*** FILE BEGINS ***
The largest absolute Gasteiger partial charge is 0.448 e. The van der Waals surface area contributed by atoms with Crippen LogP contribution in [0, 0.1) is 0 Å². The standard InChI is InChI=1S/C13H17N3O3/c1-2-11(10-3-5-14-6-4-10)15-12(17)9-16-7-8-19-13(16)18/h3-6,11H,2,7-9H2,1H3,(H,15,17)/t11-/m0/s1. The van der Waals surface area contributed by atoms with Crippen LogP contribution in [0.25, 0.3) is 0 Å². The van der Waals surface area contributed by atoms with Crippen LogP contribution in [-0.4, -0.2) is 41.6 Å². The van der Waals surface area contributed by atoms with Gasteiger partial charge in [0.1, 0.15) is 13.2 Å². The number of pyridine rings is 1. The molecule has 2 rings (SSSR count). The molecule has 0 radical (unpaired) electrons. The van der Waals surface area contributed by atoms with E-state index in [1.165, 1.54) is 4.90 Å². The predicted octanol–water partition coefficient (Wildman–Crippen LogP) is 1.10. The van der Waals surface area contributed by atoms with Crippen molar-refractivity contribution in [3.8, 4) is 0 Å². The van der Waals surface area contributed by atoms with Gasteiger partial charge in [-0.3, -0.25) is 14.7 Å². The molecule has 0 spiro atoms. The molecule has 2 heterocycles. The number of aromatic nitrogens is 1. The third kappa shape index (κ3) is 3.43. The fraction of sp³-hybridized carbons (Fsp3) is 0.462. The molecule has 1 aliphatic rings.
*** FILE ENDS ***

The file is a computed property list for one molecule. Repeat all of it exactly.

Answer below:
The largest absolute Gasteiger partial charge is 0.448 e. The van der Waals surface area contributed by atoms with Crippen LogP contribution in [0, 0.1) is 0 Å². The standard InChI is InChI=1S/C13H17N3O3/c1-2-11(10-3-5-14-6-4-10)15-12(17)9-16-7-8-19-13(16)18/h3-6,11H,2,7-9H2,1H3,(H,15,17)/t11-/m0/s1. The van der Waals surface area contributed by atoms with Crippen LogP contribution in [0.25, 0.3) is 0 Å². The van der Waals surface area contributed by atoms with Crippen LogP contribution in [-0.4, -0.2) is 41.6 Å². The van der Waals surface area contributed by atoms with Gasteiger partial charge in [0.1, 0.15) is 13.2 Å². The number of pyridine rings is 1. The molecule has 2 rings (SSSR count). The molecule has 0 radical (unpaired) electrons. The van der Waals surface area contributed by atoms with E-state index in [1.165, 1.54) is 4.90 Å². The predicted octanol–water partition coefficient (Wildman–Crippen LogP) is 1.10. The van der Waals surface area contributed by atoms with Crippen molar-refractivity contribution in [3.8, 4) is 0 Å². The van der Waals surface area contributed by atoms with Gasteiger partial charge in [-0.3, -0.25) is 14.7 Å². The molecule has 0 spiro atoms. The molecule has 2 heterocycles. The number of aromatic nitrogens is 1. The third kappa shape index (κ3) is 3.43. The fraction of sp³-hybridized carbons (Fsp3) is 0.462. The molecule has 1 aliphatic rings.